Red Sox trade Manny Delcarmen to Rockies for pitching prospect Chris Balcom-Miller

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Earlier this week the Rockies were said to be looking for some bullpen help and this afternoon they acquired reliever Manny Delcarmen from the Red Sox for Single-A pitching prospect Chris Balcom-Miller.
Delcarmen was one of the Red Sox’s best relievers in 2007 and 2008, combining to throw 118 innings with a 2.81 ERA, .197 opponents’ batting average, and 113/45 K/BB ratio, but has a 4.60 ERA and 76/62 K/BB ratio in 104 innings since then and slipped down the bullpen pecking order this season.
His velocity has declined a bit from 2007/2008 while his strikeout rate fell and his walk rate rose, but Delcarmen still has good raw stuff and seems capable of rebounding into a useful setup man in the National League. He’s also under team control for two more seasons as an arbitration eligible player, so the Rockies may have brought Delcarmen in as much for 2011 and 2012 as for this season. They’re currently seven games back in the NL West and 3.5 games out of the Wild Card race.
Chris Balcom-Miller was the Rockies’ sixth-round pick last year and has posted incredible numbers in the low minors so far with a 2.72 ERA, .194 opponents’ batting average, and 177/26 K/BB ratio in 166 innings between rookie-ball and low Single-A. He’s a long way from potentially reaching the majors, but represents a nice haul for a player who had clearly fallen out of favor in Boston.

MLB crowds jump from ’21, still below pre-pandemic levels

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PHOENIX — Even with the homer heroics of sluggers like Aaron Judge and Albert Pujols, Major League Baseball wasn’t able to coax fans to ballparks at pre-pandemic levels this season, though attendance did jump substantially from the COVID-19 affected campaign in 2021.

The 30 MLB teams drew nearly 64.6 million fans for the regular season that ended Wednesday, which is up from the 45.3 million who attended games in 2021, according to baseball-reference.com. This year’s numbers are still down from the 68.5 million who attended games in 2019, which was the last season that wasn’t affected by the pandemic.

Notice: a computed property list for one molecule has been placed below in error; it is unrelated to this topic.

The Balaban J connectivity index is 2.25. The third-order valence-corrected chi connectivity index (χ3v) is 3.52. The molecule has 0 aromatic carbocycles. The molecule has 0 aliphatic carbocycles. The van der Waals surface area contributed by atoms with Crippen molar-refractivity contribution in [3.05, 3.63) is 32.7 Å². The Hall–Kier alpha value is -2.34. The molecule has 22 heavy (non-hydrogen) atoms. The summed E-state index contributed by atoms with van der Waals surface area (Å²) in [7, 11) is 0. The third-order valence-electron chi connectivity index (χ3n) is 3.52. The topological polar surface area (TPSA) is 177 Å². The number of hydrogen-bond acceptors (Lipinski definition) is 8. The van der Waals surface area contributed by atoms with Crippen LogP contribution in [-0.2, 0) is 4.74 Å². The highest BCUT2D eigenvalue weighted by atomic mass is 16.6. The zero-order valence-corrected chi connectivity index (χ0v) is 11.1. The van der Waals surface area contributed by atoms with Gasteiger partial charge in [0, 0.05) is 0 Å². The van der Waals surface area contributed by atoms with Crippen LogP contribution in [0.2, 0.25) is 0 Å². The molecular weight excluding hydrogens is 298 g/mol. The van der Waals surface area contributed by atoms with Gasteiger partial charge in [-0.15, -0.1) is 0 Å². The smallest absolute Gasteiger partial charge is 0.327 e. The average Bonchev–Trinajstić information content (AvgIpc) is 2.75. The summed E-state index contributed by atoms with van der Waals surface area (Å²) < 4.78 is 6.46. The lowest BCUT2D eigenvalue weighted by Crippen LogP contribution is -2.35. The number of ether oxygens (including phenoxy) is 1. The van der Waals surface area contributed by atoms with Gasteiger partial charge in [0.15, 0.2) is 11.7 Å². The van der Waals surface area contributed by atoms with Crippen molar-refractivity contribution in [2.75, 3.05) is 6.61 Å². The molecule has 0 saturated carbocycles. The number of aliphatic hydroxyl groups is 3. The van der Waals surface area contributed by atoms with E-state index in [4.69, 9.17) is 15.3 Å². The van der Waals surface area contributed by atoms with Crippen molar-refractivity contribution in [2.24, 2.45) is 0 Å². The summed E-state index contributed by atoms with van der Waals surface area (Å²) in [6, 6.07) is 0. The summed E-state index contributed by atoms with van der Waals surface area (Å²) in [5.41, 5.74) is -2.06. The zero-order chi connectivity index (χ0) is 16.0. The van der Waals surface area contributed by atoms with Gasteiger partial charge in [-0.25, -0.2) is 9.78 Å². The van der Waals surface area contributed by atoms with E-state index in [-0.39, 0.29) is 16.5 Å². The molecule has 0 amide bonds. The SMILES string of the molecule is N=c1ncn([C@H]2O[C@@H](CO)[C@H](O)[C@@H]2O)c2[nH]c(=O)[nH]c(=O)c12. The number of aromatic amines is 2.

The 111-win Los Angeles Dodgers led baseball with 3.86 million fans flocking to Dodger Stadium for an average of 47,672 per contest. The Oakland Athletics – who lost 102 games, play in an aging stadium and are the constant subject of relocation rumors – finished last, drawing just 787,902 fans for an average of less than 10,000 per game.

The St. Louis Cardinals finished second, drawing 3.32 million fans. They were followed by the Yankees (3.14 million), defending World Series champion Braves (3.13 million) and Padres (2.99 million).

The Toronto Blue Jays saw the biggest jump in attendance, rising from 805,901 fans to about 2.65 million. They were followed by the Cardinals, Yankees, Mariners, Dodgers, and Mets, which all drew more than a million fans more than in 2021.

The Rangers and Reds were the only teams to draw fewer fans than in 2021.

Only the Rangers started the 2021 season at full capacity and all 30 teams weren’t at 100% until July. No fans were allowed to attend regular season games in 2020.

MLB attendance had been declining slowly for years – even before the pandemic – after hitting its high mark of 79.4 million in 2007. This year’s 64.6 million fans is the fewest in a non-COVID-19 season since the sport expanded to 30 teams in 1998.

The lost attendance has been balanced in some ways by higher viewership on the sport’s MLB.TV streaming service. Viewers watched 11.5 billion minutes of content in 2022, which was a record high and up nearly 10% from 2021.